Cuban passport

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Cuban passport
Current cover Cuban passport.JPG
The front cover of a contemporary Cuban passport.
Date first issued 1 January 2011[1] (current version)
Issued by  Cuba
Type of document Passport
Purpose Identification
Eligibility requirements Cuban citizenship
Expiration 6 years (to be extended every 2 years)

Cuban passports are issued to citizens of Cuba to facilitate international travel. They are valid for 6 years from the date of issuance, but have to be extended every 2 years.[2]

The cost of issue of this passport is about US$400 (CUC 400) and US$200 for every two years if one person lives in the United States.[3]

Until January 14, 2013, the Cuban government required that all Cuban citizens and foreigners such as foreign students that live in Cuba desiring to leave the country would have to obtain an exit permit (Spanish: Permiso de Salida). The abolition of the controversial requirement led to long lines at passport offices filled with citizens desiring to legally travel abroad; however, the lines were partly attributed to the fact that the cost of obtaining a passport was going to double the next day to the equivalent of US$100 (CUC 100), the equivalent of 5 months of average state salary. Now the passport is the only document required to leave the country, apart from a visa from the destination country. Previously the cost of a passport, exit permit, and associated paperwork added up to around US$300 (CUC 300), the equivalent of 15 months of average state salary.[4]

Formerly required exit permit stamped on a Cuban passport
Front endpaper and first page of a Cuban passport

Passport message[edit]

Passports of many countries contain a message, nominally from the official who is in charge of passport issuance, addressed to authorities of other countries. The message identifies the bearer as a citizen of the issuing country, requests that he or she be allowed to enter and pass through the other country, and requests further that, when necessary, he or she be given help consistent with international norms. In Cuban passports, the message is in Spanish, French and English. The message is:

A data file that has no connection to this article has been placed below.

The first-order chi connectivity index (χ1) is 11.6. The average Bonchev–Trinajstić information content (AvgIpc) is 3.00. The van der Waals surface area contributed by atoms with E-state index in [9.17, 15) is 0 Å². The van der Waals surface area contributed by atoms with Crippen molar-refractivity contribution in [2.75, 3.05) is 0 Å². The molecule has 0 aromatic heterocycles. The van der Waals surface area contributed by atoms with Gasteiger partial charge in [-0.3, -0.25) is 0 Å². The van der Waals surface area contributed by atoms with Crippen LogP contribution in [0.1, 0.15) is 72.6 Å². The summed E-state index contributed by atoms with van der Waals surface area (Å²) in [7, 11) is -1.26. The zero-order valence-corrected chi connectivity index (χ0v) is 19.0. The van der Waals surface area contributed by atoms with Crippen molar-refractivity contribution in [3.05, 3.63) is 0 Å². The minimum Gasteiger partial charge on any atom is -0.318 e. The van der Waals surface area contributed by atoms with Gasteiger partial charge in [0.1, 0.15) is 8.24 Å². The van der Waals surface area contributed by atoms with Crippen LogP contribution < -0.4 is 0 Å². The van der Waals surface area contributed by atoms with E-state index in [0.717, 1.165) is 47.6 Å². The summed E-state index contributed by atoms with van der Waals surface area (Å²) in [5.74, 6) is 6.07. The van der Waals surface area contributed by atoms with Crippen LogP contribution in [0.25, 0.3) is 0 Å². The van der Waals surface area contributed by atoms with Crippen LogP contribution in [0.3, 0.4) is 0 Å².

in Spanish:

La autoridad que expide el presente pasaporte en nombre del Gobierno de la República de Cuba, certifica que el Titular es ciudadano cubano y en tal virtud solicita a las autoridades civiles y militares de los países por donde transite le presten la asistencia y protección necesarias.

in French:

L'autorité qui émet le présent passeport au nom du Gouvernment de la République de Cuba certifie que son titulaire est citoyen cubain et, en foi de quoi, prie les autorités civiles et militaires des pays où voyage le porteur de bien vouloir lui prêter l'assistance et la protection nécessaire.

and in English:

The authority issuing the present passport on behalf of the Government of the Republic of Cuba certifies that the bearer is a Cuban citizen and, in virtue of this, requests the civil and military authorities of the countries through which he travels to provide him with whatever protection and assistance he needs.

Security features[edit]

In addition to colored fibers in all common pages, Cuban passports feature a UV-reaction-based mark of the Cuban flag and the words República de Cuba (Spanish for Republic of Cuba) on the front endpaper.

UV reaction of front endpaper

Visa requirements map[edit]

Countries and territories with visa-free or visa-on-arrival entries for holders of regular Cuban passports
  Cuba
  Visa free
  Visa issued upon arrival
  Electronic authorization or online payment required / eVisa
  Visa required prior to arrival

As of 1 January 2017, Cuban citizens had visa-free or visa on arrival access to 60 countries and territories, ranking the Cuban passport 76th in terms of travel freedom according to the Henley visa restrictions index.[5]

See also[edit]

References[edit]

  1. ^ "Council of the European Union - PRADO - CUB-AO-01001". consilium.europa.eu. Retrieved 1 August 2017. 
  2. ^ "Services and Consular Procedures, Embassy of Cuba in Suriname". embacu.cubaminrex.cu. Archived from the original on 18 July 2011. Retrieved 1 August 2017. 
  3. ^ "Cuban Interest Section in USA". cubadiplomatica.cu. Retrieved 1 August 2017. 
  4. ^ Rainsford, Sarah (14 January 2013). "Cubans set for foreign travel as exit permits abolished". BBC News. Retrieved 31 May 2013. 
  5. ^ "Global Ranking - Visa Restriction Index 2017" (PDF). Henley & Partners. Retrieved 14 March 2017.